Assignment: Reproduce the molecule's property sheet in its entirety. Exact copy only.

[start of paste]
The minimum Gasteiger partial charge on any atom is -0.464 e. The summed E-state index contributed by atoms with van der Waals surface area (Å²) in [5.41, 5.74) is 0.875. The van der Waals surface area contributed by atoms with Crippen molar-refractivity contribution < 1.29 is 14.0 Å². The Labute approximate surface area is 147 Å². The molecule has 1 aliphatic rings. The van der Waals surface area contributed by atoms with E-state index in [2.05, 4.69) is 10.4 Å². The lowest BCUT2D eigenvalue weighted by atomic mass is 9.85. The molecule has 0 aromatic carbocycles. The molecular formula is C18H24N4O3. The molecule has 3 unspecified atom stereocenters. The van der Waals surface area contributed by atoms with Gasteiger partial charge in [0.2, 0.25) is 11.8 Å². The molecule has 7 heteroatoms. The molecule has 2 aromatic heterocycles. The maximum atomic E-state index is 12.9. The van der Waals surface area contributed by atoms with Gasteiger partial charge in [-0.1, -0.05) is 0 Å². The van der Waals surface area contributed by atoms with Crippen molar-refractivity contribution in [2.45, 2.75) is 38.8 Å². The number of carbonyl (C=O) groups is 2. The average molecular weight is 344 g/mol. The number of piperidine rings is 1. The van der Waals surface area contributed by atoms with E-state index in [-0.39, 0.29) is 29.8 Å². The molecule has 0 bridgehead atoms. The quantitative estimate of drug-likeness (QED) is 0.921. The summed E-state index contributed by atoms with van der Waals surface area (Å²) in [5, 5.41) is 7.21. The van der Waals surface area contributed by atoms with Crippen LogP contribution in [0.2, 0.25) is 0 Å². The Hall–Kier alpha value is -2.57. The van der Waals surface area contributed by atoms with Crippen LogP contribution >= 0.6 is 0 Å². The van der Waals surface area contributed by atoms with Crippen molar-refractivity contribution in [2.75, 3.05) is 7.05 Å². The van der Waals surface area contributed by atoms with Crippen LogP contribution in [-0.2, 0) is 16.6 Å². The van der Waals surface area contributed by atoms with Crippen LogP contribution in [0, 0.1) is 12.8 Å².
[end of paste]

The minimum Gasteiger partial charge on any atom is -0.464 e. The summed E-state index contributed by atoms with van der Waals surface area (Å²) in [5.41, 5.74) is 0.875. The van der Waals surface area contributed by atoms with Crippen molar-refractivity contribution < 1.29 is 14.0 Å². The Labute approximate surface area is 147 Å². The molecule has 1 aliphatic rings. The van der Waals surface area contributed by atoms with E-state index in [2.05, 4.69) is 10.4 Å². The lowest BCUT2D eigenvalue weighted by atomic mass is 9.85. The molecule has 0 aromatic carbocycles. The molecular formula is C18H24N4O3. The molecule has 3 unspecified atom stereocenters. The van der Waals surface area contributed by atoms with Gasteiger partial charge in [0.2, 0.25) is 11.8 Å². The molecule has 7 heteroatoms. The molecule has 2 aromatic heterocycles. The maximum atomic E-state index is 12.9. The van der Waals surface area contributed by atoms with Gasteiger partial charge in [-0.1, -0.05) is 0 Å². The van der Waals surface area contributed by atoms with Crippen molar-refractivity contribution in [2.45, 2.75) is 38.8 Å². The number of carbonyl (C=O) groups is 2. The average molecular weight is 344 g/mol. The number of piperidine rings is 1. The van der Waals surface area contributed by atoms with E-state index in [-0.39, 0.29) is 29.8 Å². The molecule has 0 bridgehead atoms. The quantitative estimate of drug-likeness (QED) is 0.921. The summed E-state index contributed by atoms with van der Waals surface area (Å²) in [5, 5.41) is 7.21. The van der Waals surface area contributed by atoms with Crippen LogP contribution in [0.2, 0.25) is 0 Å². The Hall–Kier alpha value is -2.57. The van der Waals surface area contributed by atoms with Crippen LogP contribution >= 0.6 is 0 Å². The van der Waals surface area contributed by atoms with Crippen molar-refractivity contribution in [2.75, 3.05) is 7.05 Å². The van der Waals surface area contributed by atoms with Crippen LogP contribution in [-0.2, 0) is 16.6 Å². The van der Waals surface area contributed by atoms with Crippen LogP contribution in [0, 0.1) is 12.8 Å².